Fonds MG2046 - William Edmond Logan Fonds

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William Edmond Logan Fonds

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CA MUA MG2046

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  • 1772-1884 (Creation)
    Creator
    Logan, William E. (William Edmond), Sir, 1798-1875

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1 m of textual records

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(1798-1875)

Biographical history

William Logan, geologist and first director of the Geological Survey of Canada, was born in Montréal and educated there under Alexander Skakel, and briefly at the University of Edinburgh. For a while, he worked in London for the firm of his uncle, Hart Logan; however, he discovered his true geological metier when he drew some exceptionally accurate maps of the coal seams of South Wales, while employed there as a mine manager. His cartographical work won him a reputation with the British scientific community which secured his appointment as director of the Geological Survey of Canada in 1842. Logan's task as director was at once scientific and political. The survey's continued existence depended on public and governmental appreciation, not of scientific research, but of discoveries of potential mineral resources, as well as skilfull public relations through annual reports and exhibitions. Logan particularly excelled at the latter, and his displays of mineral specimens won prizes for Canada at numerous international expositions in the 1850s and 1860s. Meanwhile, Logan continued his field research and mapping with professional assistance from his subordinates Alexander Murray (cartography), Robert Bell and Thomas Sterry Hunt (chemistry) and Elkanah Billings (palaeontology). Logan was the first native Canadian to be elected to the Royal Society (1851), and he was knighted in 1856. He endowed a chair and medal at McGill, where his friend J.W. Dawson was Principal. He retired from the Survey in 1869, and died in Wales in 1875.

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Scope and content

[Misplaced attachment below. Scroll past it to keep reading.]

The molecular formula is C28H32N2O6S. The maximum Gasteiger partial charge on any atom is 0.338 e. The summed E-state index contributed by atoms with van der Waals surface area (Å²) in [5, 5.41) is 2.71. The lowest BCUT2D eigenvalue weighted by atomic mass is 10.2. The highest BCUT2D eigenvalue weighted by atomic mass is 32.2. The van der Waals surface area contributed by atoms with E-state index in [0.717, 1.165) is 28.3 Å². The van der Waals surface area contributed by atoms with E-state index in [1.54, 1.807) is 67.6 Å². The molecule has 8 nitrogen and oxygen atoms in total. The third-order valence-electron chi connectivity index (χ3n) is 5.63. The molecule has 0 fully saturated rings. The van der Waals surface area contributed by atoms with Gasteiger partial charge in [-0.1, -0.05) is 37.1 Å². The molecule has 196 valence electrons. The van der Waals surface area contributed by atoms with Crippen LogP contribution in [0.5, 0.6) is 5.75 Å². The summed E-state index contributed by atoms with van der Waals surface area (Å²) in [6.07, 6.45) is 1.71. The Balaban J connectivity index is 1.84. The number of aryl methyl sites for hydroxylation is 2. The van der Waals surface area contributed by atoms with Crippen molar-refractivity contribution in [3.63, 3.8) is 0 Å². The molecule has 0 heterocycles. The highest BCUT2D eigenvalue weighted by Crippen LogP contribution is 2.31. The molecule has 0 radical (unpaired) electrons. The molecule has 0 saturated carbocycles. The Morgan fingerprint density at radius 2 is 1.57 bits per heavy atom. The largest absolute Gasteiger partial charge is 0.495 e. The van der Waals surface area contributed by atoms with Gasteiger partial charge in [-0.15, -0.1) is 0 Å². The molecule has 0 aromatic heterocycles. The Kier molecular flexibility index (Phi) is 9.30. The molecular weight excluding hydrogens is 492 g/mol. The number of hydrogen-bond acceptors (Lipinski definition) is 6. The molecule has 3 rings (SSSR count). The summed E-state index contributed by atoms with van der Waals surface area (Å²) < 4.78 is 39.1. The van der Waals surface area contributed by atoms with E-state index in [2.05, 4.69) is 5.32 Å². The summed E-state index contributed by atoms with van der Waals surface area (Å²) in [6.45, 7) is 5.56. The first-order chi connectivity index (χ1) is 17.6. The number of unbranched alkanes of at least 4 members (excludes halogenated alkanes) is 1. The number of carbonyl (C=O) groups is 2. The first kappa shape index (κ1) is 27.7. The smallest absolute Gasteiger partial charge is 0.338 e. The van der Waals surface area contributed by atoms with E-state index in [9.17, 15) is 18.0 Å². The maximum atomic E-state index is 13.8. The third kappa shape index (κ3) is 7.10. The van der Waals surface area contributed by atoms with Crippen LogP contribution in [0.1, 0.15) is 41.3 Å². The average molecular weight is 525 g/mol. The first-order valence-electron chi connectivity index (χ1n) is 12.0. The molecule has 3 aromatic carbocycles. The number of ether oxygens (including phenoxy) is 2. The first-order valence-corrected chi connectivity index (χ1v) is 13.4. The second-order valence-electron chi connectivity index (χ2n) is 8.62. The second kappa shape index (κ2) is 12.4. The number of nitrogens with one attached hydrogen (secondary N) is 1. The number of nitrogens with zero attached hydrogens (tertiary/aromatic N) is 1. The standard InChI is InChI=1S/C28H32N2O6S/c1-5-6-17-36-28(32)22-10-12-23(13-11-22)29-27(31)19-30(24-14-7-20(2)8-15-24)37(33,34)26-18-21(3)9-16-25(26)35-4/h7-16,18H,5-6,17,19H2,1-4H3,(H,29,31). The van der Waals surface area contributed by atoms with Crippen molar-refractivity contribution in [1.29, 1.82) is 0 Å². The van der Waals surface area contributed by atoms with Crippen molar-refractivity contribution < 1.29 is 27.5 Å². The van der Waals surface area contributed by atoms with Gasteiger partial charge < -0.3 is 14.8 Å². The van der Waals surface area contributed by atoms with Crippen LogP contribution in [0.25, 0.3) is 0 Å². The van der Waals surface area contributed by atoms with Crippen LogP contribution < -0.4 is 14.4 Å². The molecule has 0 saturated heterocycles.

Virtually all the Logan papers concern his scientific work. A small percentage relates to the affairs of his family, and to memorials to Logan after his death. The great majority of the papers consists of scientific correspondence from about 1820 to 1874, but mostly for the years following his appointment to the Survey in 1842. The letters deal with the collection, exchange and description of geological specimens, expeditions under the aegis of the survey, problems of research and scientific interpretation, scientific meetings, and visits by scientists. The number of correspondents, both individuals and learned societies, is very large, but the most substantial bodies of letters are from J.W. Dawson, geologist and Principal of McGill University, James Hall, palaeontologist of the New York Geological Survey, Alexander Murray, Logan's chief assistant, and James Lowe of Grenville, Québec, who supplied Logan with specimens and appears to have been casually employed by him on surveying jobs and field trips. Other correspondents include Sanford Fleming, E.D. Ashe of the Québec Observatory, Thomas Sterry Hunt, and R.I. Murchison of the Geographical Society of Great Britain. Some letters pertain to political or social affairs, but usually in close connection with the scientific work of Logan or the Survey. These files contain copies of some of Logan's outgoing letters, as well as some letters addressed to other individuals, generally his assistants. Other scientific papers consist of field trip records (a journal kept during an expedition in 1845, a weather table kept on Lake Superior in the winter of 1846-1847, work records and astronomical readings for surveying projects, notes on mineral deposits, and lists of specimens), manuscripts of three scientific papers, as well as "Observations on the proposed Geological Survey", and manuscript and printed maps and geological schemata, including some by Logan of the Bay of Fundy, Labrador, and Hamilton, Ontario regions. Manuscript catalogues of specimens were prepared by Logan for the Paris Exhibitions of 1855 and 1867. Official reports include Logan's annual reports for 1842-1844, an overview of the work of the Geological Survey, 1866, two reports by Logan on prospects for mining on the north shore of Lake Superior, 1846, 1847, and one on mineral deposits around Rivière du Loup, 1853, as well as Logan's copy of his proposed Geological Survey Bill, 1844, and some copies of reports on mining and cartography prepared by others. Logan's financial records include expense accounts for Geological Survey expeditions, as well as other professional expenditures, such as books. His private and family life is reflected by a very brief diary of an Atlantic crossing in 1856, letters to and from his brothers James and Henry, his father, his uncle Hart Logan, and Hart Logan's partner John Fleming, covering the years 1772-1856. There are also baptismal and burial certificates, and legal documents, particularly bills of sale pertaining to James Logan's farm. Memorials to Logan after his death include J.W. Dawson's correspondence concerning the Logan Memorial Fund and Collection, 1881, and a manuscript biography by Alexander Murray. There is a chronological and author/recipient index to these papers.

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